When the smog came to my city it looked like a cloud had drifted down from the sky. It was not, however, made out of water vapour, but by pollution carried over by the wind with sand from the Sahara. While walking to work in the morning, I saw two joggers jogging past. Perhaps they thought the smog was early morning mist and stuck to their routine, but a little way in the distance they stopped, no longer able to run in the thick air. I walked past the traffic-jam of cars with people on their morning commute into work. Usually you can't see the fumes expelled from the exhausts, but today the fumes joined the thick air and looked like your breath on a cold winter's day. It was Beijing in South Yorkshire.
The smog came at around the same time as the April meeting of the IPCC. Listening to the news reports, it seemed that climate change was now unavoidable and now the focus was on mitigating the effects of climate change, rather than preventing it from happening, for example, by building more flood defences. "Let's have climate change," said many letters pages in the popular media, "if it will improve the awful UK weather."
It is arguable that however accurate, the IPCC's projections of doom and gloom are not enough to motivate the UK public. This is not altogether surprising. People want to be inspired rather than cajoled, and the Climate Change debate in itself does not point to any clear action: do we build more wind turbines? Insulate more homes? Use the car less? Eat less meat? Climate Change does not provide the answers, and the UK government's approach seems to jettison any policy at the first suggestion of unpopularity.
The problem is worsened as the idea of Climate Change arguably does not enjoy a wide acceptance amongst the general public. This has been caused not only by a campaign of doubt by those who have a vested interest in preserving the status quo, but also by the way the Climate Change debate has been covered by usually respected media, such as the BBC. Here, the media misguidedly creates a Climate Change debate, where in reality none exist.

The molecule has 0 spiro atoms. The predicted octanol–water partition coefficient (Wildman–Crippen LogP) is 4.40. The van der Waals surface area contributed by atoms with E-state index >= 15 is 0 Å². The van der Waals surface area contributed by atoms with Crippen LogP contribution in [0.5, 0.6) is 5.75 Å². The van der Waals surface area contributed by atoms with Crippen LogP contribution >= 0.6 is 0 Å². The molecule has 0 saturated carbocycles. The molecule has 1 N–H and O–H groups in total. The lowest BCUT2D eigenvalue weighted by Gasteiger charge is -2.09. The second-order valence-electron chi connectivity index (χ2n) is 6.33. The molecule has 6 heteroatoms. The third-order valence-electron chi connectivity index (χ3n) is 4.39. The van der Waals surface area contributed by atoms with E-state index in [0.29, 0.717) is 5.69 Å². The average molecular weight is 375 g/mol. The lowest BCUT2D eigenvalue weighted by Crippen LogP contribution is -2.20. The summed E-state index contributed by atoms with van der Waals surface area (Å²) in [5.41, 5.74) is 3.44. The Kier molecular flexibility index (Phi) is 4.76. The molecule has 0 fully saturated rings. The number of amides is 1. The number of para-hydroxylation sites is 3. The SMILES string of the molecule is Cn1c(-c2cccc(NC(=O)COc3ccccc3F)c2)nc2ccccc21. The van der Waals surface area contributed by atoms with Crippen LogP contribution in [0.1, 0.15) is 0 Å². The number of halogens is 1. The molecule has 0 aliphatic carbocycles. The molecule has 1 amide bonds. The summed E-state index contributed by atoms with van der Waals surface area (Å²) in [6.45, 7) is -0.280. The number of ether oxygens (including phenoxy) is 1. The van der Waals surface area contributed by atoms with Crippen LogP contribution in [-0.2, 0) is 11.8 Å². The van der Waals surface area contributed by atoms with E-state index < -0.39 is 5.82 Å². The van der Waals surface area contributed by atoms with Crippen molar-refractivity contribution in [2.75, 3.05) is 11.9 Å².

Dearing examined this tendency back in 1995, and found that as journalists are trained to cover both sides of the debate, they give a voice to "maverick" scientists who have a minority belief in scientific theories. Even though these journalists may doubt the credibility of these "maverick" sources, the message doesn't get through to the public, with the effect that the mavericks are "lent
credibility in mass media stories" (Dearing, Newspaper coverage of maverick science: creating controversy through balancing).
If the Climate Change debate is uninspiring and tarnished in the media, then what can we do? Well, for one we could stop talking about Climate Change. Energy that is wasted on the generated controversy around Climate Change could be better spent by focusing on the local environmental issues. No one can say that they breathed deeply in the smog. No one can overlook the rubbish at the local duck pond. No one can calculate that green investment (not only wind and solar, but the much ignored biomass) doesn't create jobs. No one can say that they lost money through better insulation.
In order to make people care about the environment and Climate Change, it is necessary to inspire at a grass-roots level. Perhaps one day the grand Climate Change debate will be won, but it will be a hollow victory if met with indifference. Environmentalists therefore need to start capitalising on what people feel today, rather than focusing on the measurements taken over decades from a mountain top in Hawaii.